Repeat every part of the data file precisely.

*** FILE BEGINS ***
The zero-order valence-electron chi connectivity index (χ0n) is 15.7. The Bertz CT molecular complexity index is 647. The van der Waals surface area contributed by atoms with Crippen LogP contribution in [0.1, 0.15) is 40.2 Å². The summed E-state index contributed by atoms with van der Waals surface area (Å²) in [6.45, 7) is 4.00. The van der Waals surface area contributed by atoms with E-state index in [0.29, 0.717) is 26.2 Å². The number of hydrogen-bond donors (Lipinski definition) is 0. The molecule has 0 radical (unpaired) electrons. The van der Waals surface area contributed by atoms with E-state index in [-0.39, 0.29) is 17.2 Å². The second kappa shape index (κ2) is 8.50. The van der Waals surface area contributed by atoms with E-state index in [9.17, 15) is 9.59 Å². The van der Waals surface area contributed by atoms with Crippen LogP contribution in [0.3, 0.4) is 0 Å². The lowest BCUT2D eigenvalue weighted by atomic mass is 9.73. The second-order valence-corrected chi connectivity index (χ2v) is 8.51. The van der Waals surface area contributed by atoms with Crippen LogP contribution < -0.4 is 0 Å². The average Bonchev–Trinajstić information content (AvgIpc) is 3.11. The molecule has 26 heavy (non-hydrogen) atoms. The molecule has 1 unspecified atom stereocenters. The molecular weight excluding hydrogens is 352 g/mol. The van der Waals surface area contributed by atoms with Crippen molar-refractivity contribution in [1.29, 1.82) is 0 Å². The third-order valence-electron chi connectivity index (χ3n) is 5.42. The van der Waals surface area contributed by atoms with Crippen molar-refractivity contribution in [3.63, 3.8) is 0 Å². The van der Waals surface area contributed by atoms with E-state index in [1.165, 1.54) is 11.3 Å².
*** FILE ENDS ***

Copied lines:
The zero-order valence-electron chi connectivity index (χ0n) is 15.7. The Bertz CT molecular complexity index is 647. The van der Waals surface area contributed by atoms with Crippen LogP contribution in [0.1, 0.15) is 40.2 Å². The summed E-state index contributed by atoms with van der Waals surface area (Å²) in [6.45, 7) is 4.00. The van der Waals surface area contributed by atoms with E-state index in [0.29, 0.717) is 26.2 Å². The number of hydrogen-bond donors (Lipinski definition) is 0. The molecule has 0 radical (unpaired) electrons. The van der Waals surface area contributed by atoms with E-state index in [-0.39, 0.29) is 17.2 Å². The second kappa shape index (κ2) is 8.50. The van der Waals surface area contributed by atoms with E-state index in [9.17, 15) is 9.59 Å². The van der Waals surface area contributed by atoms with Crippen LogP contribution in [0.3, 0.4) is 0 Å². The lowest BCUT2D eigenvalue weighted by atomic mass is 9.73. The second-order valence-corrected chi connectivity index (χ2v) is 8.51. The van der Waals surface area contributed by atoms with Crippen LogP contribution < -0.4 is 0 Å². The average Bonchev–Trinajstić information content (AvgIpc) is 3.11. The molecule has 26 heavy (non-hydrogen) atoms. The molecule has 1 unspecified atom stereocenters. The molecular weight excluding hydrogens is 352 g/mol. The van der Waals surface area contributed by atoms with Crippen molar-refractivity contribution in [1.29, 1.82) is 0 Å². The third-order valence-electron chi connectivity index (χ3n) is 5.42. The van der Waals surface area contributed by atoms with Crippen molar-refractivity contribution in [3.63, 3.8) is 0 Å². The van der Waals surface area contributed by atoms with E-state index in [1.165, 1.54) is 11.3 Å².